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Notes on Defending Constantine (1)

I am partway through Peter Leithart’s Defending Constantine and am finding it to be a stimulating book to think with. I don’t have any intention of writing a full review of it, but I will have some notes to post occasionally so that errata can be corrected if the book goes to a second edition. This first is a minor matter, but I’m going to note it anyway.

On p. 153, he writes, “The Arian controversy is the most famous theological contest in which Constantine intervened, but it was not the first.” He then has a footnote as follows: “Nor, indeed, was this the first time the church had appealed to the emperor for resolution of an internal dispute. The church had appealed to Aurelian to resolve the Donatist controversy earlier (Drake, Constantine and the Bishops, pp. 117, 217-18. Like Constantine later, Aurelian had referred the question to the ‘bishops of Rome and Italy.'”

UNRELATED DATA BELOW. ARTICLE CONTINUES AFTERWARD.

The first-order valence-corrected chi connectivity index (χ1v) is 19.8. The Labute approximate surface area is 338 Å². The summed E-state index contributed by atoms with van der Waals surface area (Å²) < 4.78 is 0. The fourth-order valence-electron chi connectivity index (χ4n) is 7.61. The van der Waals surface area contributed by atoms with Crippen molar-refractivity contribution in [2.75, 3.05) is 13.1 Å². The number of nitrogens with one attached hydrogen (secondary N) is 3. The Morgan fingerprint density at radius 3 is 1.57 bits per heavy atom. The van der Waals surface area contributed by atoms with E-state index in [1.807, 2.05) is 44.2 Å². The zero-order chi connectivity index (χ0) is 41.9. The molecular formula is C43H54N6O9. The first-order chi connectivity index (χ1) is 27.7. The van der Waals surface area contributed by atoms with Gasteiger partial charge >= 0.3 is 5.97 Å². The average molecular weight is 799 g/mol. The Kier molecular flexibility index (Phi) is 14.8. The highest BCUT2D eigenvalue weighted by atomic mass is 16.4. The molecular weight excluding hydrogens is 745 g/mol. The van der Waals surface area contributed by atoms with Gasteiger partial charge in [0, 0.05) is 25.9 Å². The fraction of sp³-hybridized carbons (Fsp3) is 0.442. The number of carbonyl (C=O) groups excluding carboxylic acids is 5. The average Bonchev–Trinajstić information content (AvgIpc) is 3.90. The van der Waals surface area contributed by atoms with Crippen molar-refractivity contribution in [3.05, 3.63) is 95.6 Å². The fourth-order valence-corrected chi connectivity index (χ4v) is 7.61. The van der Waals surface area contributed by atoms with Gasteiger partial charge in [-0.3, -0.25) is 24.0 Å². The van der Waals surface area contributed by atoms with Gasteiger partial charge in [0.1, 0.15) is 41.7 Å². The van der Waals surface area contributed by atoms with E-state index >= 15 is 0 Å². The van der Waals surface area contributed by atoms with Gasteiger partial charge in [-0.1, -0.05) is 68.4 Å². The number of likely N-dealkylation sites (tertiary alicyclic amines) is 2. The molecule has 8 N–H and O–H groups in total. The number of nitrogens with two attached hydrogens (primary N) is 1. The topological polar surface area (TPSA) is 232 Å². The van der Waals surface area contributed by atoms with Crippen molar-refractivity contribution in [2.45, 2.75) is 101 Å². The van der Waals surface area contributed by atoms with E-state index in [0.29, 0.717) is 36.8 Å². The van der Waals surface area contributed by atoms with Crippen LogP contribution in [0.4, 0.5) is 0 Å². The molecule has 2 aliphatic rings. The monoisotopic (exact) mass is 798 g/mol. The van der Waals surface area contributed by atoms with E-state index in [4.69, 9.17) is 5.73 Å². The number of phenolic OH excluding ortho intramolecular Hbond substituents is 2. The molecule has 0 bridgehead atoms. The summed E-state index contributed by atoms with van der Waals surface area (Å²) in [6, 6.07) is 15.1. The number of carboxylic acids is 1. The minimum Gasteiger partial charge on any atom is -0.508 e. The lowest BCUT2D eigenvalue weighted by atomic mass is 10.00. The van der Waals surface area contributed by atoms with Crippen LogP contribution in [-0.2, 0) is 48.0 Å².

There are a couple of problems here. First, the Donatist controversy began in the wake of the Diocletianic persecution in the early 300s, but Aurelian reigned from 270-5. What Drake refers to on p. 217 is an appeal to Aurelian “for help in driving Paul of Samosata from the church buildings of Antioch after they had deposed him from office.”

The other problem is the reference itself. There is no reference to Aurelian, Constantine, or the Donatists on p. 117, which is about something completely different. There is a reference to the writer Aurelius Victor, and another on p. 118 to Marcus Aurelius, but nothing about Aurelian or the rest.

By E.J. Hutchinson

E.J. Hutchinson is Assistant Professor of Classics at Hillsdale College.